Japan's Prime Minister Shinzo Abe admitted Monday that the 2020 Olympic Games may not go as planned due to the Covid-19 pandemic crisis, it was reported.
But in view of Japan’s already beleaguered economy, analysts estimate the country is waiting for the International Olympic Committee (IOC) to take the first steps leading to that decision, so to avoid penalties due to the IOC for breach of contract.
The IOC for its part has admitted after an emergency meeting on Sunday that a possible postponement of the Games has been added to their scenario planning schemes.
After the decision by Canada and Australia not to send teams to Tokyo should the competitions start as scheduled on July 24, Prime Minister Shinzo Abe conceded for the first time on Monday the event could be postponed if it could not be held in its complete form because of the coronavirus pandemic.
It's clear the Games can't be held in July, said Australian team official Ian Chesterman. Our athletes have been magnificent in their positive attitude to training and preparing, but the stress and uncertainty has been extremely challenging for them.
Meanwhile, the Canadian Olympic Committee and Canadian Paralympic Committee said in a joint statement Sunday that [w]hile we recognize the inherent complexities around a postponement, nothing is more important than the health and safety of our athletes and the world community.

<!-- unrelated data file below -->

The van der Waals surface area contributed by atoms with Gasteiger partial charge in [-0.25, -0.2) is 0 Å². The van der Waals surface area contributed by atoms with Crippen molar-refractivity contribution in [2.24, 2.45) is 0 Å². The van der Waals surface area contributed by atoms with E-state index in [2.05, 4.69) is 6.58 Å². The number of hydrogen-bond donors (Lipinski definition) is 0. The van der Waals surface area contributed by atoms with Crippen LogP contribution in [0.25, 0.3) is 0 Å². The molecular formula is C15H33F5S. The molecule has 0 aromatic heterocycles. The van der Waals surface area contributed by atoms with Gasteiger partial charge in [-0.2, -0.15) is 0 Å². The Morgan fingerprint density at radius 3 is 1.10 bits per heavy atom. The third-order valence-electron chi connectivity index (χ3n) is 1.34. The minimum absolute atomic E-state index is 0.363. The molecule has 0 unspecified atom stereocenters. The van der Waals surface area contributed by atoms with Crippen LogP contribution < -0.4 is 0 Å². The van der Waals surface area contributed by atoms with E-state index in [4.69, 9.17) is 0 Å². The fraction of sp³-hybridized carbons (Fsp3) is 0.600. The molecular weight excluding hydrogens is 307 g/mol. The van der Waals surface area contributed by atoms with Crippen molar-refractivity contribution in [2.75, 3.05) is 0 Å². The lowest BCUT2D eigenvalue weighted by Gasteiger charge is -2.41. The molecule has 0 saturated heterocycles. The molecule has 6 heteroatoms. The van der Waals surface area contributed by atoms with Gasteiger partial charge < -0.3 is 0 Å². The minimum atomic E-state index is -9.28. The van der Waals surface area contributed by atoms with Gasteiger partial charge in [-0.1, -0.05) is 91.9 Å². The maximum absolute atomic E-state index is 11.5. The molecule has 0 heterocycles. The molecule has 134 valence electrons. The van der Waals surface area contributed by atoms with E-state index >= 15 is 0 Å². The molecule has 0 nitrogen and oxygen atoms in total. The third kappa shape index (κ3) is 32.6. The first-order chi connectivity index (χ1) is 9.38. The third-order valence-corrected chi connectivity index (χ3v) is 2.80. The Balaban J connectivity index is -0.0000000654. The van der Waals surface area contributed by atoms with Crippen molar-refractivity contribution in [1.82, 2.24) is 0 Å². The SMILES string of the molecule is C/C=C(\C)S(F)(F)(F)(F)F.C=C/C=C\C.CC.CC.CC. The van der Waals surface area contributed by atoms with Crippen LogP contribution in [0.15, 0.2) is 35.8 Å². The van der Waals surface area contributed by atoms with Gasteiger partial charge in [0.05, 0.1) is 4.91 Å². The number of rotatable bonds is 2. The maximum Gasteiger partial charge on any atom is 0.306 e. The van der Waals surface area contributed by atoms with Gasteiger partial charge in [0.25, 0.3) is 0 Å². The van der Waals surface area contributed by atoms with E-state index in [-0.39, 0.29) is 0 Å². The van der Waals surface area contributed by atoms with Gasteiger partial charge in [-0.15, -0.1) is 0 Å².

The epidemic has also hurt the credibility of Abenomics, a policy mix adopted by the Prime after he took office in 2012, which the government says has helped, together with a robust stock market, expand the economy.
But as the Bank of Japan is widely seen as running short of policy tools to further boost the economy after years of massive monetary easing, Abe is now forced to turn to state coffers for budgetary stimulus as large as the one offered in the 2008-2009 global financial crisis, even though it could deteriorate the country’s fiscal health.
“It’s possible Japan will slip into its worst recession since the 2008 crisis,” said Toshihiro Nagahama, chief economist at the Dai-ichi Life Research Institute.
Nagahama is calling on the government to reduce consumption tax from 10 percent back to 8 percent on all products — not just food and daily items — as a provisional measure.